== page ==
Every issue relating to national security, there is a "makes sense" argument from the government's point of view. But the "makes sense" argument has to be consistent with the First Amendment. ...

Has the [AIPAC case] been a victory for the Bush administration?

The Bush administration, in my humble view, has waged a war against the press, and using the Espionage Act is part of its program to wage that war. ... The attorney general, Mr. [Alberto] Gonzales, said in an interview with network television that he was looking at the Espionage Act to use it against The New York Times and, indeed, against other newspapers. ... When he says there are laws on the books, well people who know know there are not many laws there other than the Espionage Act. So, he effectively is saying the Espionage Act can be used. ... Therefore, to have a decision that helps him take that move is very useful. ...

We have never had an Official Secrets Act in this country. ... We don't have it because of the First Amendment. We also don't have it because Congress has never been able to pass it. The last time it was up for passage, President Clinton vetoed it, so I would like to assert that what the Bush administration is doing, knowing that they can't get the law through Congress, is going through the back door. ... They're taking an old act that's got loosey-goosey language, and they're ... getting the law passed in court.

[Prosecution using the Espionage Act is] the first step in creating total executive control over our activities, ... a unitary executive who has total control over the information.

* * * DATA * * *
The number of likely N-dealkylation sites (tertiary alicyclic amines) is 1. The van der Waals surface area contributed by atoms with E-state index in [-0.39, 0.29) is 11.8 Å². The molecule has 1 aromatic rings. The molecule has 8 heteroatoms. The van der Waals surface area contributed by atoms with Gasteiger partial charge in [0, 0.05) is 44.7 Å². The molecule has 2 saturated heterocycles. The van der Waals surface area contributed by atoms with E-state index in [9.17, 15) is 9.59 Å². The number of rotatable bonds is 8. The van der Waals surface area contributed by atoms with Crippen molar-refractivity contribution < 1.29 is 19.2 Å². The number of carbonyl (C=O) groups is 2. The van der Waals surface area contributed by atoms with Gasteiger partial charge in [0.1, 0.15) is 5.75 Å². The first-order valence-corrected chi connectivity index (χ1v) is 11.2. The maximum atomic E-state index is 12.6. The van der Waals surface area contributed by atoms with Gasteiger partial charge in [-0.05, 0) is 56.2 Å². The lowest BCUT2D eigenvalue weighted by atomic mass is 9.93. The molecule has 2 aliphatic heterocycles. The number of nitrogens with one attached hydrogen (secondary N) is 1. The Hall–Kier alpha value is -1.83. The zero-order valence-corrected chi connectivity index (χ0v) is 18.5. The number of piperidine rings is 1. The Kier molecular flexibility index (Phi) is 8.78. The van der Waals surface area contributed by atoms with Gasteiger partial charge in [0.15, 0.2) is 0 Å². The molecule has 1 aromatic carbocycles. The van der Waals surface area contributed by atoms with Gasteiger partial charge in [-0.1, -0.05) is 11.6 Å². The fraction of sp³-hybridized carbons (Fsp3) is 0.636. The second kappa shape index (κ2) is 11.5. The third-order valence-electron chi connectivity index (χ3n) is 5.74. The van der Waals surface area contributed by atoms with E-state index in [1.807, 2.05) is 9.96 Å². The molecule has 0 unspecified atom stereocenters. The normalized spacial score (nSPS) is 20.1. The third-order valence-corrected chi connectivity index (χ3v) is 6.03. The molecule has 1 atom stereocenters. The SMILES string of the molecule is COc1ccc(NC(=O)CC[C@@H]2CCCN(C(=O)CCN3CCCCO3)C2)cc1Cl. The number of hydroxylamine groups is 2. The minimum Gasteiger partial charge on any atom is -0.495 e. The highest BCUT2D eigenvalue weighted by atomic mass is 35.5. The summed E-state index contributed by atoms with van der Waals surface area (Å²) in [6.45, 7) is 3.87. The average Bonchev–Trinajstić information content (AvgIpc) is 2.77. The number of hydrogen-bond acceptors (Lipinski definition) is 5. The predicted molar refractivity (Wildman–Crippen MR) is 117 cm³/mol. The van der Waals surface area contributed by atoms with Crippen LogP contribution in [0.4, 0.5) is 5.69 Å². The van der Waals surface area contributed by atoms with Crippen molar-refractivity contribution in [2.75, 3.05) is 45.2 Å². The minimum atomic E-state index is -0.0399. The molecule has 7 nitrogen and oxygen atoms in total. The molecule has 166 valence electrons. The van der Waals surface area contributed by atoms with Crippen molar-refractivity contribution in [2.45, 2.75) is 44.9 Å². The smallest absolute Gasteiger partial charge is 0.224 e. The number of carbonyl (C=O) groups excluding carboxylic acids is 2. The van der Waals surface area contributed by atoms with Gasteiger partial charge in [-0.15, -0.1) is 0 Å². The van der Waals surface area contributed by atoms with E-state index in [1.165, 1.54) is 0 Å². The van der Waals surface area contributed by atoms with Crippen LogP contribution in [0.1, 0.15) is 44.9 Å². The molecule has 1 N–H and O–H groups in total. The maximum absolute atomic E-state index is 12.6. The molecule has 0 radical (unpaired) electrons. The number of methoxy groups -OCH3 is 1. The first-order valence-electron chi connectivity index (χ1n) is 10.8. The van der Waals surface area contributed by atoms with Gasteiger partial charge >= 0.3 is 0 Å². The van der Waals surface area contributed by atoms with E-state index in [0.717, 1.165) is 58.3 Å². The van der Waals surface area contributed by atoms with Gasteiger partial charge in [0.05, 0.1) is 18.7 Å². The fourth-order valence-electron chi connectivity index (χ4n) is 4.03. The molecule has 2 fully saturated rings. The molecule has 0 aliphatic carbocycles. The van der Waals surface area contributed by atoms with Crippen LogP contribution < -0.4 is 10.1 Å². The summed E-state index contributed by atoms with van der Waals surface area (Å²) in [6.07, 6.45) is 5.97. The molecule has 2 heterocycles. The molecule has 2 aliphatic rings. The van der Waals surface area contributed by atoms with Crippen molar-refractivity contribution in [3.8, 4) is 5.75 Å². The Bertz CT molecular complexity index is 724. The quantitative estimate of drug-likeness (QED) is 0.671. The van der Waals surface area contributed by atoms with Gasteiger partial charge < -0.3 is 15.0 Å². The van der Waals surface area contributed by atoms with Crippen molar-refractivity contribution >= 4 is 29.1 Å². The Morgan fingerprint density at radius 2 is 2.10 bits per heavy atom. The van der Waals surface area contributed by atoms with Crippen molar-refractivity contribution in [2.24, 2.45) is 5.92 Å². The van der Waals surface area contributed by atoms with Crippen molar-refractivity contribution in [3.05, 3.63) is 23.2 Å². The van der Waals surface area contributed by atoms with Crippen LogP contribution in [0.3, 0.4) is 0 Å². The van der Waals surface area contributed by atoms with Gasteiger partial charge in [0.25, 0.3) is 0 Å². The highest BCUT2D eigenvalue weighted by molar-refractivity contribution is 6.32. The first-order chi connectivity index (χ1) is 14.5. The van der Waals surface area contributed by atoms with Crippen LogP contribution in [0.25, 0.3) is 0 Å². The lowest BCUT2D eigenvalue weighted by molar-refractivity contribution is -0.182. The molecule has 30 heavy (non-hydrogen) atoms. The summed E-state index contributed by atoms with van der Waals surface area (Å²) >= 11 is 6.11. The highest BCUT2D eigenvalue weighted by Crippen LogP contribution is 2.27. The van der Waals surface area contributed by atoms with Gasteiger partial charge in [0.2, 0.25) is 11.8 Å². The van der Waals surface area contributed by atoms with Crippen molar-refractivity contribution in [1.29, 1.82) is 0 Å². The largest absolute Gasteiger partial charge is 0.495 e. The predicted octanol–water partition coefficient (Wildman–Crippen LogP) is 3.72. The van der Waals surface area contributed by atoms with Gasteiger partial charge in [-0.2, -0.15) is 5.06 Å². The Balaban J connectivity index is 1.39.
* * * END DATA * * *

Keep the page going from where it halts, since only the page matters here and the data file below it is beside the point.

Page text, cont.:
Seymour Hersh

Writer, The New Yorker

Seymour Hersh

When you hear the attorney general [Alberto Gonzales] say -- and I don't think any attorney general has ever said it in public before -- that they could use the Espionage Act [to prosecute reporters], you don't think that's a change?

I don't think they'd dare do it. Even [John] Ashcroft, at his worst days. I was told by a couple of people on Sept. 12, 2001, the day after 9/11, two different people called me, one from the military and one from a federal agency, saying these guys are going to ruin the Constitution. They'd gone to a meeting --"You can't believe…." Obviously he was talking about the wiretaps, the NSA stuff. And so I know.

But I say that underneath all of this bluster and talk and threats, anybody knows that if they make a serious move on the First Amendment, they do so at their political peril, because there's a real core in this country -- it may not be articulated very often, but there's a real core -- that if anybody ever really steps on our neck too hard, they're going to suffer; we won't. I do believe that.

John Hinderaker

Blogger, Power Line

John Hinderaker

The leaked story that most clearly violated the Espionage Act was the one relating to the NSA's international terrorist surveillance program, because there is a specific section of the U.S. criminal code -- section 793 -- that makes it a crime to disclose information about U.S. communications intelligence or information learned through communications intelligence. Section 793 applies squarely to that leak and the publication of that leak by The New York Times. There are some other stories where I think you can easily make the argument that it was a crime to leak the story, and arguably a crime to publish the story under section 798 of the criminal code. But there you have some broader language that would need to be interpreted and applied to the facts. ...

Eric Lichtblau

Reporter, The New York Times

Eric Lichtblau

You say there's no Official Secrets Act, but in fact there is. There's an Espionage Act, and it says public